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WI-FI BOOSTER

Discussion in 'Boat Electronics' started by Richard Lane, Feb 25, 2007.

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  1. Richard Lane

    Richard Lane Guest

    I believe that POE "power over Ethernet" is required to power a high
    power WiFi modem via a cat5 cable at the mast head, perhaps a USB
    connected device would be better (AirLink).(). Just placing such a $170
    PepLink Surf or Buffalo cat5 modem on top of the cabin with a simple
    corner reflector would be good enough.
    Dick
     
  2. RR

    RR Guest

    Does anyone got any experience as to which
    will be the best wi-fi booster antenna to a lap-top
    on board a boat?
     
  3. Larry

    Larry Guest

    http://www.linksys.com/servlet/Satellite?c=L_Product_C2&childpagename=US%
    2FLayout&cid=1160093298732&pagename=Linksys%2FCommon%2FVisitorWrapper

    I think Sprint and Linksys have solved the mobile wifi problem for mobile
    boaters. Take a look. Linksys has built a cellphone EVDO interface to
    plug the Sprint aircard into a wireless wifi router. You get high speed
    internet service from Sprint any place Sprint has cellular service across
    the country. It won't work in Europe, unless you plug in a European
    aircard from one of their carriers.

    I picture this aircard/wireless router combo running off a small 115VAC
    cable in a sealed-up NEMA enclosure just under the top of the mast on a
    cruising sailboat. PCS range from that high up would probably give you
    internet service 20 miles offshore via Sprint. Coverage is at:
    http://powervision.sprint.com/mobilebroadband/plans/coverage.html
    The coverage does not include Charleston, but a Sprint card DOES work in
    Charleston and many other places on their 1X slower system, so this
    coverage is just the 1Mbps EVDO coverage.

    Of course, this costs money.....(c;

    On the free, I'm using with great success the WRE54G "Range Expander"
    from:
    http://www.linksys.com/servlet/Satellite?c=L_Product_C2&childpagename=US%
    2FLayout&cid=1130267578138&pagename=Linksys%2FCommon%2FVisitorWrapper
    This box is $70 at J&R:
    http://www.jr.com/JRProductPage.process?Product_Id=3988258
    &JRSource=linkshare.datafeed.LKS+WRE54G
    a $30 savings from Circuit City's price.

    The WRE54G is a "repeater". It connects to what it either automatically
    finds (autoconfigure) or what you tell it to connect through over its
    ethernet cable (manual configuration). It stores these favorite links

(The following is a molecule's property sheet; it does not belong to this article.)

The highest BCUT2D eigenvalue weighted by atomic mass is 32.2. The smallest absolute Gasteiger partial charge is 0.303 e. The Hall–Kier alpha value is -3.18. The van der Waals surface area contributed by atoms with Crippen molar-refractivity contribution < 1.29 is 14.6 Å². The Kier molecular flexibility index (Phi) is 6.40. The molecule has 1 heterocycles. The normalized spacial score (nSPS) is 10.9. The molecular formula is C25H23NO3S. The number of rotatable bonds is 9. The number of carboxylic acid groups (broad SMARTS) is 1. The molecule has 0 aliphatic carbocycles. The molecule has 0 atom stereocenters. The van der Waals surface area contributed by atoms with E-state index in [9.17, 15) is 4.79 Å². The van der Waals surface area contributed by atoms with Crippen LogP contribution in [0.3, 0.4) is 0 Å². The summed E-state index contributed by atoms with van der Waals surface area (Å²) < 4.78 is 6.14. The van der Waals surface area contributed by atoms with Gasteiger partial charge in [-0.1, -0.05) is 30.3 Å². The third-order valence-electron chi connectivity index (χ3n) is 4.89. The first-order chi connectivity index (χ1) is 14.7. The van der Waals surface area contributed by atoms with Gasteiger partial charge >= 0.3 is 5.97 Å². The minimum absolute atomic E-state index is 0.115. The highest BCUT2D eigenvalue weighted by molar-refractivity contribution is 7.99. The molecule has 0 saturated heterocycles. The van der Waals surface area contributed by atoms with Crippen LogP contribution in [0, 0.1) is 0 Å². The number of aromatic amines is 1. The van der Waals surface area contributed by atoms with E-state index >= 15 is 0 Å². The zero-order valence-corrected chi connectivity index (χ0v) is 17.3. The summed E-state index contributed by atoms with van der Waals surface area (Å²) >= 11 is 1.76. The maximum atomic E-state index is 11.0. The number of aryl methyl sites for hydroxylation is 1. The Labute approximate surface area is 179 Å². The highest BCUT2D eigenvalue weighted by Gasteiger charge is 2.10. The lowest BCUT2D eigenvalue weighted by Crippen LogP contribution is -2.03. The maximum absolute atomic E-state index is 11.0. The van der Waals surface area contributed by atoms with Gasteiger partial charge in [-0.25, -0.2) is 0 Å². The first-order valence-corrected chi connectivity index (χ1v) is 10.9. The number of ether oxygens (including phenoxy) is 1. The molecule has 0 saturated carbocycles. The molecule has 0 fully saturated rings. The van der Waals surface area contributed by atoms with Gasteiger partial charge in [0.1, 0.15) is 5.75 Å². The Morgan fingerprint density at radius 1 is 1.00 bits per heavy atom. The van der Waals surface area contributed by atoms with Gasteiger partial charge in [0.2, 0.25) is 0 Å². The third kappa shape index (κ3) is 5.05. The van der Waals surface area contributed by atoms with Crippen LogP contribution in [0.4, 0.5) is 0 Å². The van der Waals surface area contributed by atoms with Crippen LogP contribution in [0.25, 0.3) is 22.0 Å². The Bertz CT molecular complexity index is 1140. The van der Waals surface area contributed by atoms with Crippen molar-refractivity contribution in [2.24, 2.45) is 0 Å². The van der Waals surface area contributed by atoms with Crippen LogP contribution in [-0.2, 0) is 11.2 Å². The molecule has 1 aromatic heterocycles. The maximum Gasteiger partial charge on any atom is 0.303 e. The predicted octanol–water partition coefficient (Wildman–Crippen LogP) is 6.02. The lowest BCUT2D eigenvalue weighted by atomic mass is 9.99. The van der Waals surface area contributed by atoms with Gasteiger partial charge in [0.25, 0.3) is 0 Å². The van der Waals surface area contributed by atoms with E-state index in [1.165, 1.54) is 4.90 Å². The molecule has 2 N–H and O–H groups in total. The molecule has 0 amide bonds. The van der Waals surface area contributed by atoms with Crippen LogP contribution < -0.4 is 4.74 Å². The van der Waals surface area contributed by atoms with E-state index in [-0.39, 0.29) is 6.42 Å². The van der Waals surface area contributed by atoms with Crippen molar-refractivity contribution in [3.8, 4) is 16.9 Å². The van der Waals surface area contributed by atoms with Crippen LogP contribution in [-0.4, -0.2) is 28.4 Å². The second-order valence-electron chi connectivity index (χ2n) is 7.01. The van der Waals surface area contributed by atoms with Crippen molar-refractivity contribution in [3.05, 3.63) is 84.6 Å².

and reconnects to them automatically, like any wifi computer, when it
    hears them in range. Once configured, connection is fast and automatic.
    Being a repeater, not a router, it simply assumes the SSID of the system
    it is repeating. You simply notice your barely useable connection at 20%
    has jumped to 90% on your wifi notebook (or here on my Netgear SPH101
    Skype phone...(c;). I'm carrying one in my car and running it off a tiny
    inverter plugged into the cigarette lighter socket. When I get to lunch
    and want to play on wifi, I plug in the repeater and just sit it on top
    of the car outside the restaurant. It connects automatically to an open
    link at the gas station next door to Denny's and I have full wifi service
    inside Denny's until I leave.

    There IS a disadvantage to this....half speed, which isn't much of an
    issue going through a cable or dsl modem that's so slow, anyways. The
    repeater receives from A THEN transmits to you, then receives from you
    THEN transmits back to A, doubling the packet times as it cannot transmit
    and receive simultaneously on the same wifi channel.

    If you don't HAVE to have a wireless notebook on the boat, and you don't,
    a better solution might be to run Ethernet cable up to the masthead and
    install one of the quite powerful wifi access points in a weathershield
    at the masthead. You plug the laptop into the remote AP and turn off its
    local wifi radio inside it.

    They keep getting more powerful. Here's one that runs two TWO WATT wifi
    radios!
    http://www.valuepointnet.com/products/ruggedap/580g.html
    In comparison, your laptop's wifi radio runs about .02 to .05 watts. Of
    course, this power boost won't mean much if the marina is running a 20mw
    piece of crap on top of a file cabinet for "free internet" service
    because you won't be able to hear them very far. But, if the marina has
    a professionally-installed wide area wifi system, this AP could
    signicantly improve range way beyond the marina's borders.

    I'm afraid to ask for a price quote...(c; This is NOT home consumer
    equipment. It only costs a little more to go first class, however.
    Compare golf cart house batteries to those $500 Surette AGMs....same
    idea..(c;

    Larry
     
  4. RR

    RR Guest

    Thanks - I stay on rivers and canals - thus the idea
    is to get better signal in marinas and around cities
    "war-boating" is the correct term.
    I bought a Hawking corner and will add an adapter.
    We'll check it out as soon as she goes back to water
     
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